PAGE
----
Ethiopia releases opposition leader Eskinder Nega
08 January 2022 | 8:01 pm
Ethiopia has released opposition party leader Eskinder Nega after holding him in prison for a year and a half, his party said. Ethiopian state media has reported he was among several government critics set free.
It has been a year since Ethoipian Prime Minister Abiy Ahmed triggered a civil war by sending in troops to the northern region of Tigray after local TPLF forces seized military bases there. The country is still mired in conflict.
The council's 15 member countries released the statement as Tigrayan rebels threatened to capture the capital, Addis Ababa, a year into the fighting. Twitter also has disabled the trends section on Ethiopia.
A year after the conflict started in northern Ethiopia, fears are growing that TPLF forces could reach Addis Ababa. There has been an uptick in arrests of Tigrayan residents in the capital.
As the yearlong civil war in Ethiopia's Tigray region escalates, Kenya and South Sudan are on high alert.
Women interviewed by Amnesty International said they were raped and thrashed, in some cases, in front of their children. A new report says many of them were unable to get medical help after the assault.
The UN's special adviser on genocide prevention, Alice Wairimu Nderitu, says the parties fighting in Ethiopia's war have few options but to negotiate.
United Nations officials said staffers were rounded up by government authorities in raids targeting ethnic Tigrayans. Six have been arrested and released, while 16 others remain in custody.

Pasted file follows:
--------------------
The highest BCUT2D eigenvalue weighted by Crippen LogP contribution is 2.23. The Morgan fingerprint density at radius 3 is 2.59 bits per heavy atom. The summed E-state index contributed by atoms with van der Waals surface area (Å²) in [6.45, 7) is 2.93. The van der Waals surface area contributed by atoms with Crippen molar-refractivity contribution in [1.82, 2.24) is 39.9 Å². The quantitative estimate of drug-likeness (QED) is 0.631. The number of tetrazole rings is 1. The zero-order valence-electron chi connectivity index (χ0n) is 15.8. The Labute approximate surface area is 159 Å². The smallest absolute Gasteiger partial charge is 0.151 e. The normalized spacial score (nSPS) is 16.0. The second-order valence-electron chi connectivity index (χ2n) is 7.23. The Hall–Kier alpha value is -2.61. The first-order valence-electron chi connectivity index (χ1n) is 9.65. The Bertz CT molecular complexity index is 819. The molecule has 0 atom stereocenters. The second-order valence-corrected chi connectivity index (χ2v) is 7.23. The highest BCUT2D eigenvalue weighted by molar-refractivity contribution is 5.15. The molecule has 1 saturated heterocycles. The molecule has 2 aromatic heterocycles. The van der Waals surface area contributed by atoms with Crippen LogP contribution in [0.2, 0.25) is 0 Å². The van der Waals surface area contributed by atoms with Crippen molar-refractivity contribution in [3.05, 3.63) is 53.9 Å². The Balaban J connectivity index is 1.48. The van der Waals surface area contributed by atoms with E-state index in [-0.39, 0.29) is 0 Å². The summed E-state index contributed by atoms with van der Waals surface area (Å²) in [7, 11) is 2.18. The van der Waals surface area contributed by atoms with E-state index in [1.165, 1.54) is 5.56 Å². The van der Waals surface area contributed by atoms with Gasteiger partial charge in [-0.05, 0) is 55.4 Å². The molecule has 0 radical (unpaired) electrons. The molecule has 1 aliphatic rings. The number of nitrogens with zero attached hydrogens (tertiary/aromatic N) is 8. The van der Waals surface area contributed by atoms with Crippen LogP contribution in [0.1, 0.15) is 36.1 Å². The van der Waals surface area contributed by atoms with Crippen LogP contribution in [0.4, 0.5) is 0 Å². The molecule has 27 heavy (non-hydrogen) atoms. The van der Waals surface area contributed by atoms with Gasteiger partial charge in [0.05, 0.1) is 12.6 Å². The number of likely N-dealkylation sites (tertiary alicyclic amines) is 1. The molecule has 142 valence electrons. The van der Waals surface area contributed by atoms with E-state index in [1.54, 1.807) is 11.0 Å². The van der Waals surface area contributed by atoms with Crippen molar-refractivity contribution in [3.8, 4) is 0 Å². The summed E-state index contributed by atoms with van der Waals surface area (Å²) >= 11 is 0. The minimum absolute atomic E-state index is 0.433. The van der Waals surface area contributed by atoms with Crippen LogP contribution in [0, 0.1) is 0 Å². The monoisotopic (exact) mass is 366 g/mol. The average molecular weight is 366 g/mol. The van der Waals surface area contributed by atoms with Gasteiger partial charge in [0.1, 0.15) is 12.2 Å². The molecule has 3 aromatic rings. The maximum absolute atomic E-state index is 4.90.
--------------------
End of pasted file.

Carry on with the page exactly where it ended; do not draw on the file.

The African Union is forging ahead with mediation talks in Ethiopia as the US warns of the potential far-reaching consequences of the conflict. But productive negotiations are still far from assured.
Police have previously denied that the arrests are ethnically motivated. Almost 200 young children have starved to death in Tigray.
U.S. Secretary of State Antony Blinken called Ethiopian Prime Minister Abiy Ahmed on Tuesday, stressing the need for all parties to commit to an immediate and indefinite ceasefire in the northern Tigray region, the State Department said.
France on Tuesday became the latest country to advise citizens to leave war-torn Ethiopia as Tigrayan rebels claimed to be advancing closer to the capital Addis Ababa.
Fighting continues in Ethiopia, where rebel groups are advancing on the capital Addis Ababa. While much has been said about the northern front, where the army is at war with the Tigray Defense Forces (TDF), another armed group – allied to Tigrayans – is fighting from the south and west of the country. The Oromo Liberation Army (OLA) now controls a large swathe of territory. Together, the TDF and OLA plan to topple the government and take over the capital. The government accuses these rebel groups of committing crimes against civilians, including several massacres. Our regional correspondent reports.
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